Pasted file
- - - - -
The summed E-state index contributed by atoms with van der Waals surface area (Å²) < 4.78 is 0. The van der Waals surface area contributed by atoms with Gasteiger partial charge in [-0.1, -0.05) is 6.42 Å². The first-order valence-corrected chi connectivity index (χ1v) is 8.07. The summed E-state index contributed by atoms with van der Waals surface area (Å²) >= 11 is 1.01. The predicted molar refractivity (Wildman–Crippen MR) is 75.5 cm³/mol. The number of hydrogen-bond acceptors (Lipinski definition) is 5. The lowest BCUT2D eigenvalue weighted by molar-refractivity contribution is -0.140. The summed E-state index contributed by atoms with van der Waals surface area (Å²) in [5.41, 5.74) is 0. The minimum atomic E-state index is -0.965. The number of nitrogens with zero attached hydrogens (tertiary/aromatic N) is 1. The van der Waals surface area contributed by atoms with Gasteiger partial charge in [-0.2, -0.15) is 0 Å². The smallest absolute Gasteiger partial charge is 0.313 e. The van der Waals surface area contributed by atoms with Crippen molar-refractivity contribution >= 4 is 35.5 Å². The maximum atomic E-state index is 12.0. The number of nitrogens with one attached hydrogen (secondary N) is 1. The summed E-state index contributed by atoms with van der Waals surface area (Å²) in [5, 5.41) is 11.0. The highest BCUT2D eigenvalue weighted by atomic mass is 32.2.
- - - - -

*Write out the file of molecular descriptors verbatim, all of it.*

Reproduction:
The summed E-state index contributed by atoms with van der Waals surface area (Å²) < 4.78 is 0. The van der Waals surface area contributed by atoms with Gasteiger partial charge in [-0.1, -0.05) is 6.42 Å². The first-order valence-corrected chi connectivity index (χ1v) is 8.07. The summed E-state index contributed by atoms with van der Waals surface area (Å²) >= 11 is 1.01. The predicted molar refractivity (Wildman–Crippen MR) is 75.5 cm³/mol. The number of hydrogen-bond acceptors (Lipinski definition) is 5. The lowest BCUT2D eigenvalue weighted by molar-refractivity contribution is -0.140. The summed E-state index contributed by atoms with van der Waals surface area (Å²) in [5.41, 5.74) is 0. The minimum atomic E-state index is -0.965. The number of nitrogens with zero attached hydrogens (tertiary/aromatic N) is 1. The van der Waals surface area contributed by atoms with Gasteiger partial charge in [-0.2, -0.15) is 0 Å². The smallest absolute Gasteiger partial charge is 0.313 e. The van der Waals surface area contributed by atoms with Crippen molar-refractivity contribution >= 4 is 35.5 Å². The maximum atomic E-state index is 12.0. The number of nitrogens with one attached hydrogen (secondary N) is 1. The summed E-state index contributed by atoms with van der Waals surface area (Å²) in [5, 5.41) is 11.0. The highest BCUT2D eigenvalue weighted by atomic mass is 32.2.